Alicia Berkemeyer Discusses the Difficulties Involved in Primary Care Innovation

Building strong teams and creating a support system is important in implementing innovation in primary care, according to Alicia Berkemeyer, vice president of Enterprise Primary Care and Pharmacy Programs at Arkansas Blue Cross and Blue Shield.

Transcript (slightly modified)
What are the challenges of rolling out innovations in primary care?
I think from a practice standpoint, they would tell you just the time has been a challenge and then also some of it is financial because it is very important for them to be able to receive payment in a different fashion these pay management fees for them to have the resources and the support to really build their teams. It’s important to have those teams built in those collaboratives to really have the strong team to make sure everyone is working to the top of their license and doing the appropriate level of outreach and care for the patients. So, I think it’s been very important for them to have that support.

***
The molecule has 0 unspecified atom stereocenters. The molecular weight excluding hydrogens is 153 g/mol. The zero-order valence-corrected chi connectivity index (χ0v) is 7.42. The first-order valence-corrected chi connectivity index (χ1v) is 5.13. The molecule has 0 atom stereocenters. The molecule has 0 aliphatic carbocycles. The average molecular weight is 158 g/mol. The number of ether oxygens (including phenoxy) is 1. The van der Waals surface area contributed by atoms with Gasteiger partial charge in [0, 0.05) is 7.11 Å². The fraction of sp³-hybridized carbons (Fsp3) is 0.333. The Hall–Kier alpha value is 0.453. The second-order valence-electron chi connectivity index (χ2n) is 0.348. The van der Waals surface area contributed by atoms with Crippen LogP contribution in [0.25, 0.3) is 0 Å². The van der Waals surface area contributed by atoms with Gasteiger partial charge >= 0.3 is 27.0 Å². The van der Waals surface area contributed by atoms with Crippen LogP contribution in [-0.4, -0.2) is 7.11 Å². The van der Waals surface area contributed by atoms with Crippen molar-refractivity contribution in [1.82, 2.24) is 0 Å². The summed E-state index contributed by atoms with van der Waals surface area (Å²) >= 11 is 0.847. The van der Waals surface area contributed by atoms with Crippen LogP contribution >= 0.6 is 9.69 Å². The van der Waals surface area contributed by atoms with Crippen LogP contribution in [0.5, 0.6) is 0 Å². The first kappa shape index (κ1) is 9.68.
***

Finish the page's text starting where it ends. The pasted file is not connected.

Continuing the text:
It’s a challenge and it is hard work. It’s not like they can just say “I want to be a patient-centered medical home tomorrow"; it takes time. In reality—in our patient-centered medical home pilot that we did early on, and then also in the conference of primary care for the state of Arkansas—the first couple of years of a medical home, you are going to see your costs increase because you have more compliant patients, you’re having more follow-up care, you’re doing more of your wellness visits. It’s usually around year 3 or 4 that you start seeing the cost savings. 
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